Marie Curie Biography

Marie Curie isolated radium, won two Nobel Prizes, was first female instructor at Sorbonne, held degrees in math, physics and chemistry.

Marie Curie was the first woman to win a Nobel Prize. She was renowned for her work with radioactivity, and it was that work that would eventually end her life.

She was born Maria Sklodowska in Warsaw, Poland on November 7, 1867. She was the fifth and last child of piano player and teacher Bronsilawa Boguska and mathematics and physics professor, Wladyslaw Sklodowski. Her childhood nickname was Manya. Her father was a freethinker and her mother was a Catholic.

Her family valued education, and so she began her education early. She possessed a remarkable memory. She graduated from secondary school when she was sixteen, receiving a gold medal for her work. Unfortunately her father made some bad investments and she had to go to work at a young age as a teacher, postponing the continuance of her own education. At the age of 18 she became a governess, and put her sister, Bronia, through school with the agreement that Bronia would return the favor- and she did.



In 1891 at the age of 24, Sklodowska went to Paris to study mathematics, physics and chemistry at the Sorbonne. She studied fervently, and subsisted almost entirely on bread, butter and tea. During her years there she changed the spelling of her name to the French version, Marie.

She met Pierre Curie in Paris while she studied there, and they soon married in a Civil ceremony. Marie had left the Catholic church when she was 20 and Pierre was not a member of any religion, either.

Marie and Pierre Curie devoted themselves to the study of radioactivity, and were among the first to work with radium and polonium. It was Marie Curie who coined the term radioactivity, and she named Polonium after her home country of Poland. Pierre was chiefly concerned with the physical properties of radium and polonium, while Marie worked to isolate radium in its pure state. She and one of Pierre's students, Mr. Debierne, accomplished this, and Marie received her doctorate in 1903 based on her findings. Also in 1903, the Curies won the Nobel Prize for their work along with French physicist, Antoine Henri Bacquerel, who had first discovered natural radioactivity.

Marie and Pierre Curie had two daughters. Irene was born in 1897 and Eve was born in 1904. During their childhoods Marie was a physics instructor at the Normal Superior School for girls in Sévres, France. In 1904 she became chief assistant in Pierre's laboratory.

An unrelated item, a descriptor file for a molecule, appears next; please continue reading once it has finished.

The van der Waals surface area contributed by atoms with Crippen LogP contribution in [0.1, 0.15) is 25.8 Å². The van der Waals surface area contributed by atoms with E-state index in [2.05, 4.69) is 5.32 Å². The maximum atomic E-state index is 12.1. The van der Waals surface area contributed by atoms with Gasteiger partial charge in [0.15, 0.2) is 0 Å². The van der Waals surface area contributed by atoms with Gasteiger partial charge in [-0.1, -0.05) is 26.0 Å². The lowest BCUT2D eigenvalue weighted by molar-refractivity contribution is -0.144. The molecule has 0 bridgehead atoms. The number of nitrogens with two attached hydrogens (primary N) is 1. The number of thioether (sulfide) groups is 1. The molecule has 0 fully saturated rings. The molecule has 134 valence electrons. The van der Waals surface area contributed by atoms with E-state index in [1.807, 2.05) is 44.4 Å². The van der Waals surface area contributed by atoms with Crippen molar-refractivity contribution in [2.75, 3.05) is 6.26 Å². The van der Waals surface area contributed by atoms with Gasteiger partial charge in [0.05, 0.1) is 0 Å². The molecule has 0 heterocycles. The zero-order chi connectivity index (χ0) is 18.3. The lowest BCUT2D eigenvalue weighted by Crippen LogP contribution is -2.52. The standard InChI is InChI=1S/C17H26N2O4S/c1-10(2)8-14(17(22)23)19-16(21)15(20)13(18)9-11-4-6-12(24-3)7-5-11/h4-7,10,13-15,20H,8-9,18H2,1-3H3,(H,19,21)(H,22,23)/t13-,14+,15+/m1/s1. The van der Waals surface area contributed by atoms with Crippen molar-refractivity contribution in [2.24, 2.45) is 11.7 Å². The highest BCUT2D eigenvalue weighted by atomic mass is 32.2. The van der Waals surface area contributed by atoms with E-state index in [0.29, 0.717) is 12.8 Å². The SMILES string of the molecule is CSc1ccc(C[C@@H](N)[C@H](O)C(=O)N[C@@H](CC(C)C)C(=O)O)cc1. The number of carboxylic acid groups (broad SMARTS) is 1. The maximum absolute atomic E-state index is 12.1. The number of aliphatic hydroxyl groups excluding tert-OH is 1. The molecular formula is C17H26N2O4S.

In 1906, Pierre Curie, whose health had begun to fail due to the work with radioactivity, was hit by a car and killed. This was a deep tragedy for the family, but it strengthened Marie's resolve to continue their work. On May 13, she was appointed to fill Pierre's position and became the first female professor at the Sorbonne.

In 1911 Marie Curie won the Nobel Prize for her achievement of isolating radium and examining its chemical properties. She was the first person ever to receive two Nobel Prizes. In 1914 she co-founded the Radium Institute in Paris and was it's first Director. During the first World War, Curie and her daughter, Irene, taught a team of 150 nurses to use X-rays so that bullets could be located in injured soldiers. In 1921 she traveled to the United States where President Warren Harding presented her with a gram of radium purchased with a collection taken up among American Women. In 1922, as a member of the French Academy of Medicine she devoted her work to medical applications of radioactive substances. In 1932, the Radium Institute of Warsaw, Poland opened, under the directorship of Marie's sister, Bronia.

Marie Curie died at the age of 67 in 1934 of leukemia, brought on by her years of exposure to high levels of radiation. Her cremated remains are kept in the Pantheon in Paris. She was the first woman to be honored in this way for her personal achievements. After her death the Radium Institute was renamed the Curie Institute.

In 1935, the Curie's daughter, Irene Joliot-Curie won a Nobel Prize for Chemistry, making them the first mother and daughter to share this honor.

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